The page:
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OTHER COUNT

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Originally appearing in Volume V21, Page 981 of the 1911 Encyclopedia Britannica.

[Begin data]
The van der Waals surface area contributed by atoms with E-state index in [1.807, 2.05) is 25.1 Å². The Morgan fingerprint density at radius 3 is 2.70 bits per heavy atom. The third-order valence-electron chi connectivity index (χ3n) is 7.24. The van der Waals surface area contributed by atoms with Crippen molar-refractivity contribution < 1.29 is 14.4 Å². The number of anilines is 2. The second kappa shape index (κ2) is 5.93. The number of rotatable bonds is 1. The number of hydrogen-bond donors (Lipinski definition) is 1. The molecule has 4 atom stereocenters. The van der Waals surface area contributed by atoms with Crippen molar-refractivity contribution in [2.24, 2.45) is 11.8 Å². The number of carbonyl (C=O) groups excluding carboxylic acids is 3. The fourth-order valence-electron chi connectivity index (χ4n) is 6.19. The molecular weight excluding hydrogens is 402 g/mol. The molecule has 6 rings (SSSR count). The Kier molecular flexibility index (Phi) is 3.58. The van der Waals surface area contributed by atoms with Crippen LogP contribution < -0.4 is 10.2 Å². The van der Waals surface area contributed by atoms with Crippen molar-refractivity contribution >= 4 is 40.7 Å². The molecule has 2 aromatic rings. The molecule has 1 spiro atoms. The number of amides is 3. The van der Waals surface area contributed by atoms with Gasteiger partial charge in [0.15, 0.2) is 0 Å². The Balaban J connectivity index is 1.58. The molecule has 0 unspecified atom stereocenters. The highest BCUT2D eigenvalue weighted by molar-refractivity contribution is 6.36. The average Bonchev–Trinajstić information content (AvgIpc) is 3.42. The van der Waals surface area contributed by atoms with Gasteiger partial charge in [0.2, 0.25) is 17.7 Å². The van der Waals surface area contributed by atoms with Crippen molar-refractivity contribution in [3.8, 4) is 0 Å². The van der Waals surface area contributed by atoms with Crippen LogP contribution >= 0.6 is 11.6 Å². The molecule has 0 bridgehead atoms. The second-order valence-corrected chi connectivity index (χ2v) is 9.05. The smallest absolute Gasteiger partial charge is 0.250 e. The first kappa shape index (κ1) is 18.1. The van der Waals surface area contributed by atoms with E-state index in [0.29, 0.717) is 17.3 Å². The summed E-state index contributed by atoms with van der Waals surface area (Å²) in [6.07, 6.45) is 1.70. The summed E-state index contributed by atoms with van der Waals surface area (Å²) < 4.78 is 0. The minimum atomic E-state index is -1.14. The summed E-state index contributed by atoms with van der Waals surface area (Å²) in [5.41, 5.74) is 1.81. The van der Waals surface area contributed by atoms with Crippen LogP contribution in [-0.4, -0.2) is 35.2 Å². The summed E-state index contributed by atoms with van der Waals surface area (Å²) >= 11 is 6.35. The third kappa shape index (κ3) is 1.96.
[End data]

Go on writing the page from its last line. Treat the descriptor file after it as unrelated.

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OTHER COUNT Rms.—British India is divided into police districts, the general arrangements of the system of the regular police, which dates from the disappearance of the East India Company, resembling in most respects those of the English police, but differing in details in the different presidencies. All are in uniform, trained to the use of firearms and drilled, and may be called upon to perform military duties. The superior officers are nearly all Europeans and many of them are military officers. The rest are natives, in Bombay chiefly Mahommedans. The organization of the police was not dealt with by the criminal code which came into force in 1883, but the code is full of provisions tending to make the force efficient. By that code as well as by the former code the police have a legal sanction for doing what by practice they do in England; they take evidence for their own information and guidance In the investigation of cases and are clothed with the power to compel the attendance of witnesses and question them. The smallness of the number of European magistrates, and other circumstances, make the police more important and relatively far more powerful in India than in England (Stephen). The difficulties in the way of ascertaining the truth and investigating false statements and suppressed cases are very great. As regards the rural police of India every village headman and the village watchman as well as the village police office are required by the code to communicate to the nearest magistrate or the officer in charge of the nearest police station, whichever is nearest, any information respecting offenders. On the whole the system is very efficient. The police, which has numerous duties over and above those of the prevention and detection of crime, greatly aids a government so paternal as that of India in keeping touch with the widely extended masses of the population. France.—It is a matter of history that under Louis XIV., who created the police of Paris, and in succeeding times, the most unpopular and unjustifiable use was made of police as a secret instrument for the purposes of despotic government. Napoleon availed himself largely of police instruments, especially through his minister Fouche. On the restoration of constitutional government under Louis Philippe, police action was less dangerous, but the danger revived under the second empire. The ministry of police, created by the act of the Directory in 1796, was in 1818 suppressed as an independent office, and in 1852 it was united with the ministry of the interior. The regular police organization, which preserves order, checks evil-doing, and " runs in " malefactors, falls naturally and broadly into two grand divisions, the administrative and the active, the police " in the office " and the police "out of doors." The first attends to the clerical business, voluminous and incessant. An army of clerks in the numerous bureaus, hundreds of patient government employes, the rands de cuir, as they are contemptuously called, because they sit for choice on round leather cushions, are engaged constantly writing and filling in forms for hours and hours, day after day. The active army of police out of doors, which constitutes the second half of the whole machine, is divided into two classes: that in uniform and that in plain clothes. Every visitor to Paris is familiar with the rather theatrical-looking policeman, in his short frock-coat or cape, smart kepi cocked on one side of his head, and with a sword by his side. The first is known by the title of agent, sergent de ville, gardien de la paix, and is a very useful public servant. He is almost invariably an old soldier, a sergent who has left the army with a first-class character, honesty and sobriety being indispensable qualifications. These uniformed police are not all employed in the streets and arrondissements, but there is a large reserve composed of the six central brigades, as they are called, a very smart body of old soldiers, well drilled, well dressed and fully equipped; armed, more-over, with rifles, with which they mount guard when employed as sentries at the doors or entrance of the prefecture. In Paris argot the men of these six central brigades are nicknamed " vaisseaux " (vessels), because they carry on their collars the badge of the city of Paris—an ancient ship—while the sergeants in the town districts wear only numbers, their own individual number, and that of the quarter in which they serve. These vaisseaux claim to be the elite of the force; they come in daily contact with the Gardes de Paris, horse and foot, a fine corps of city gendarmerie, and, as competing with them, take a particular pride in themselves. Their comrades in the quarters resent this pretension and declare that when in contact with the people the vaisseaux make bad blood by their arrogance and want of tact. The principal business of four at least of these central brigades is to be on call when required to reinforce the out-of-door police at special times. Of the two remaining central brigades one controls public carriages, the other the Halles, the great central market by which Paris is provided with a large part of its food. Every cab-stand is under the charge of its own policeman, who knows the men, notes their arrival and departure, and marks their general behaviour. Other police officers of the central brigades superintend the street traffic. So much for the police in uniform: That in plain clothes, en bourgeois, as the French call it, is not so numerous, but fulfils a higher, or at least a more confidential mission. Its members are styled inspectors, not agents, and their functions fall under four principal heads. There is, first of all, the service of the Sflrete--in other words, of public safety—the detective department, employed entirely in the pursuit and capture of criminals; next comes the police, now amalgamated with the Sflrete, that watches over the morals of the capital and possesses arbitrary powers under the existing laws of France; then there is the brigade de garnis, the police charged with the supervision of all lodging-houses, from the commonest " sleep-sellers' shop, as it is called, to the grandest hotels. Last of all there is the brigade for enquiries, whose business it is to act as the eyes and ears of the prefecture. The pay of the gardiens de la paix is from 1400 to 1700 francs; brigadiers get 2000 francs; sous-brigadiers 1800 francs; officiers de paix 3000 to 6000 francs. The proportion of police to inhabitants is one in 352. Germany.—Taking the Berlin force as illustrative of the police system in the German Empire, police duties are as various as in France; the system includes a political police, controlling all matters relating to the press, societies, clubs and public and social amusements. Police duties are carried out under the direction of the royal police presidency, the executive police force comprising a police colonel, with, besides commissaries of criminal investigations,captains, lieutenants, acting-lieutenants, sergeant-majors and a large body of constables (schutzmanner). It is computed that the proportion of population to police in Berlin is between 350 and 400 to each officer. The pay of the police is principally provided from fiscal sources and varies in an ascending scale from 1125 marks and lodging allowance for the lowest class of constable. Austria.—Taking Vienna in the same way as illustrative of the Austrian police, it is to be observed that there are three branches: (I) administration; (2) public safety and judicial police; and (3) the government police. At the head of the police service in Vienna there is a president of police and at the head of each of the three branches there is an Oberpolizeirath or chief commissary. The head of the government branch sometimes fills the office of president. Each of the branches is subdivided into departments, at the head of which are Polizeirathe. Passing over the subdivisions of the administrative branch, the public safety and judicial branch includes the following departments: the office for public safety, the central inquiry office and the record or Evidenzburea.u. The government police branch comprises three departments: the government police office, the press office, and the Vereinsbureau or office for the registration of societies. The proportion of police constables to the inhabitants is one to 436. Belgium.—In Belgian municipalities the burgomasters are the heads of the force, which is under their control. The administrator of public safety is, however, specially under the minister of justice, who sees that the laws and regulations affecting the police are properly carried out, and he can call on all public functionaries to act in furtherance of that object. The administrator of public safety is specially charged with the administration of the law in regard to aliens, and this law is applied to persons stirring up sedition. The duty of the gendarmerie, who constitute the horse and foot police, is generally to maintain internal order and peace. In Brussels as elsewhere the burgomaster is the head, but for executive purposes there is a chief commissary (subject, however, to the orders of the burgomaster), with assistant commissaries, and commissaries of divisions and other officers and central and other bureaus, with a body of agents (police constables) in each. There are two main classes of police functions recognized by law, the administrative and the judicial police, the former engaged in the daily maintenance of peace and order and so preventing offences, the latter in the investigation of crime and tracing offenders ; but the duties are necessarily performed to a great extent by the same agents. The two other functions of the judicial police are, however, limited to the same classes of officers, and they perform the same duties as in Paris—the law in practice there being expressly adopted in Brussels. In Switzerland, which is sometimes classed with Belgium as among the least-policed states of Europe, the laws of the cantons vary. In some respects they are stricter than in Belgium or even in France. Thus a permis de sejour is sometimes required where none is in practice necessary in Paris or Brussels. Russia was till lately the most police-ridden country in the world; not even in France in the worst days of the monarchy were the people so much in the hands of the police. To give some idea of the wide-reaching functions of the police, the power assumed in matters momentous and quite insignificant, we may quote from the list of circulars issued by the minister of the interior to the governors of the various provinces during four recent years. The governors were directed to regulate religious instruction in secular schools, to prevent horse-stealing, to control subscriptions collected for the holy places in Palestine, to regulate the advertisements of medicines and the printing on cigarette papers, to examine the quality of quinine soap and overlook the cosmetics and other toilet articles—such as soap, starch, brillantine, tooth-brushes and insect-powder —provided by chemists. They were to issue regulations for the proper construction of houses and villages, to exercise an active censorship over published price-lists and printed notes of invitation and visiting cards, as well as seals and rubber stamps. All private meetings and public gatherings, with the expressions of opinion and the class of subjects discussed, were to be controlled by the police. The political or state police was the invention of Nicholas I. Alexander I. had created a ministry of the interior, but it was Nicholas who devised the second branch, which he designed for his own protection and the security of the state. After the insurrection of 1865, he created a special bulwark for his defence, and invented that secret police which grew into the notorious " Third Section " of the emperor's own chancery, and while it lasted, was the most dreaded power in the empire. It was practically supreme in the state, a ministry independent of all other ministries, placed quite above them and responsible only to the tsar himself. United States.—The organization of police forces in the United States differs more or less in the different states of the Union. As a rule the force in cities is under municipal control, but to thie rule there are numerous exceptions. In Boston, for instance, the three commissioners at the head of the force are appointed by the governor of Massachusetts. The force in New York City, alike from the standpoint of numbers and of the size and character of the city, is the most important in the United States. It included in 1910 a commissioner appointed by the mayor and exercising a wide range of authority; four deputy commissioners; a chief inspector, who has immediate charge of the force and through whom all orders are issued; he is assisted by 18 inspectors, who are in charge of different sections of the city, and who carry out the orders of the chief; 87 captains, each of whom is in direct charge of a precinct; 583 sergeants; and last of all, the ordinary policemen, or patrolmen, as they are often called from the character of their duties. There is a separate branch, the detective bureau, composed of picked men, charged with the investigation and, still more, the prevention of crime. The total number of patrol men in 1909 was 8562, Appointments are for life, with pensions in case of disability and after a given number of years of service.